Check out the slides below for a brief outline of the "old" recording industry business model and an assessment of where it is broken. After reacting only slowly to the external pressures on their "old" business model the major record companies are now slowly experimenting more seriously with new models (topic of part II of this blogpost).

Although the major record companies are engaging in new business models, I don't think they are aware of the extent of flaws in their "old" model. Some points that their executives should keep in mind when they brainstorm on new models:

  • Recording companies are fighting piracy, while that won't win them "the battle".
  • Albums sales are out in the digital world - they are unbundled into single songs (e.g. iTunes).
  • The price of albums and songs (not necessarily music in general - e.g. services) will inevitably move towards ZERO.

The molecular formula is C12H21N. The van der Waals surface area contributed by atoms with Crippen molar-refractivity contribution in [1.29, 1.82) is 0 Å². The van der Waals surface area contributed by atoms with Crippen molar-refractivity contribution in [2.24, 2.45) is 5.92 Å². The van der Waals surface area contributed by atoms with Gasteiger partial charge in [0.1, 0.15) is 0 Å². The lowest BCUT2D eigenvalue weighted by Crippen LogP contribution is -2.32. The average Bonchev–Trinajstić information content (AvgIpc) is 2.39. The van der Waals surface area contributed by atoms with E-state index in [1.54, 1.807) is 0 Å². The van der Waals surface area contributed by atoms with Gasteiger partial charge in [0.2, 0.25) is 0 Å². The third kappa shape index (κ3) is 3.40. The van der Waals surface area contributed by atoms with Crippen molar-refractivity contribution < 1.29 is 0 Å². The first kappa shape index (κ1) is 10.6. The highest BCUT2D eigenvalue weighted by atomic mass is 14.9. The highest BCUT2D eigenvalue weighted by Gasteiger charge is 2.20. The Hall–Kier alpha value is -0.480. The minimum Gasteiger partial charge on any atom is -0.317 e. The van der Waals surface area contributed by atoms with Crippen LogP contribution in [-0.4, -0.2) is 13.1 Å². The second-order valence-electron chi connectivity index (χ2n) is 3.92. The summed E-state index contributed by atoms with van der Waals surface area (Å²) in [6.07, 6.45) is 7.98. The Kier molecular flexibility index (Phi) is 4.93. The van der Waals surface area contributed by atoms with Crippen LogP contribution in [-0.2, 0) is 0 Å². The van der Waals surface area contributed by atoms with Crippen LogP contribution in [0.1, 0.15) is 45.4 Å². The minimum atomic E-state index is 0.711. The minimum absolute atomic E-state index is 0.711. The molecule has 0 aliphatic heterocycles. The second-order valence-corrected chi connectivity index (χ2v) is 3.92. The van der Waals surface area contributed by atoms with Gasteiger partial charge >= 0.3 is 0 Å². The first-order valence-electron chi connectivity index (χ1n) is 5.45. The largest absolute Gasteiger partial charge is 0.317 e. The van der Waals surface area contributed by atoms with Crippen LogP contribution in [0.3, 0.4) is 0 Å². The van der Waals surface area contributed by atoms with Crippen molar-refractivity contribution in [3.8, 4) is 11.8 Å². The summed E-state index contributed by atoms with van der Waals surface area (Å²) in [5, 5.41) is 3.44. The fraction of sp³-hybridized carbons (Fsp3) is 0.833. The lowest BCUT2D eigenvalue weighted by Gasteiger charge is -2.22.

• Distribution has become a commodity because of the Internet, attention is the new scarcity.
  • Talent and hits will be discovered by other mechanisms than those that the majors have in place - social networks are what drive music sales today.
  • The old model carries an outmoded legacy cost structure (talent discovery/marketing), which is unsustainable.
  • The balance of power between recording companies and artists is inevitably moving towards artists.
  • The future of music is all about hits AND the Long Tail of music.

Business Model Management - a defining topic for the next decade